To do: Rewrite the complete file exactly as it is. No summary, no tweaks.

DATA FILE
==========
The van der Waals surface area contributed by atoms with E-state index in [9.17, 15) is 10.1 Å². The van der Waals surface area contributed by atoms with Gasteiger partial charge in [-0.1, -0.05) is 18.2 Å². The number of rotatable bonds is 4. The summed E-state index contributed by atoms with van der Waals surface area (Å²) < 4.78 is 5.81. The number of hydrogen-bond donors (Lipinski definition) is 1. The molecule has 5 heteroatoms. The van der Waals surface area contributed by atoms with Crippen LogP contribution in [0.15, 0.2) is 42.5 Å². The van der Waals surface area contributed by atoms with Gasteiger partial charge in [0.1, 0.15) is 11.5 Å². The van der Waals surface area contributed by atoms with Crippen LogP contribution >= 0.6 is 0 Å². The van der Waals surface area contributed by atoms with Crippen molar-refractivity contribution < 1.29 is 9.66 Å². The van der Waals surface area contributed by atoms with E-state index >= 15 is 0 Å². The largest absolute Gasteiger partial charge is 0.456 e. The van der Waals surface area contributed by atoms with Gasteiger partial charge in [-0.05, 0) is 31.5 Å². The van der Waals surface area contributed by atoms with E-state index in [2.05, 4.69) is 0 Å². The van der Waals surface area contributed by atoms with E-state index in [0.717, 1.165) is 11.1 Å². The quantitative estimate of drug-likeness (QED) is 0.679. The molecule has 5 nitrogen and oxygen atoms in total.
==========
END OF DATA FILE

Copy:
The van der Waals surface area contributed by atoms with E-state index in [9.17, 15) is 10.1 Å². The van der Waals surface area contributed by atoms with Gasteiger partial charge in [-0.1, -0.05) is 18.2 Å². The number of rotatable bonds is 4. The summed E-state index contributed by atoms with van der Waals surface area (Å²) < 4.78 is 5.81. The number of hydrogen-bond donors (Lipinski definition) is 1. The molecule has 5 heteroatoms. The van der Waals surface area contributed by atoms with Crippen LogP contribution in [0.15, 0.2) is 42.5 Å². The van der Waals surface area contributed by atoms with Gasteiger partial charge in [0.1, 0.15) is 11.5 Å². The van der Waals surface area contributed by atoms with Crippen LogP contribution >= 0.6 is 0 Å². The van der Waals surface area contributed by atoms with Crippen molar-refractivity contribution < 1.29 is 9.66 Å². The van der Waals surface area contributed by atoms with E-state index >= 15 is 0 Å². The largest absolute Gasteiger partial charge is 0.456 e. The van der Waals surface area contributed by atoms with Gasteiger partial charge in [-0.05, 0) is 31.5 Å². The van der Waals surface area contributed by atoms with E-state index in [2.05, 4.69) is 0 Å². The van der Waals surface area contributed by atoms with E-state index in [0.717, 1.165) is 11.1 Å². The quantitative estimate of drug-likeness (QED) is 0.679. The molecule has 5 nitrogen and oxygen atoms in total.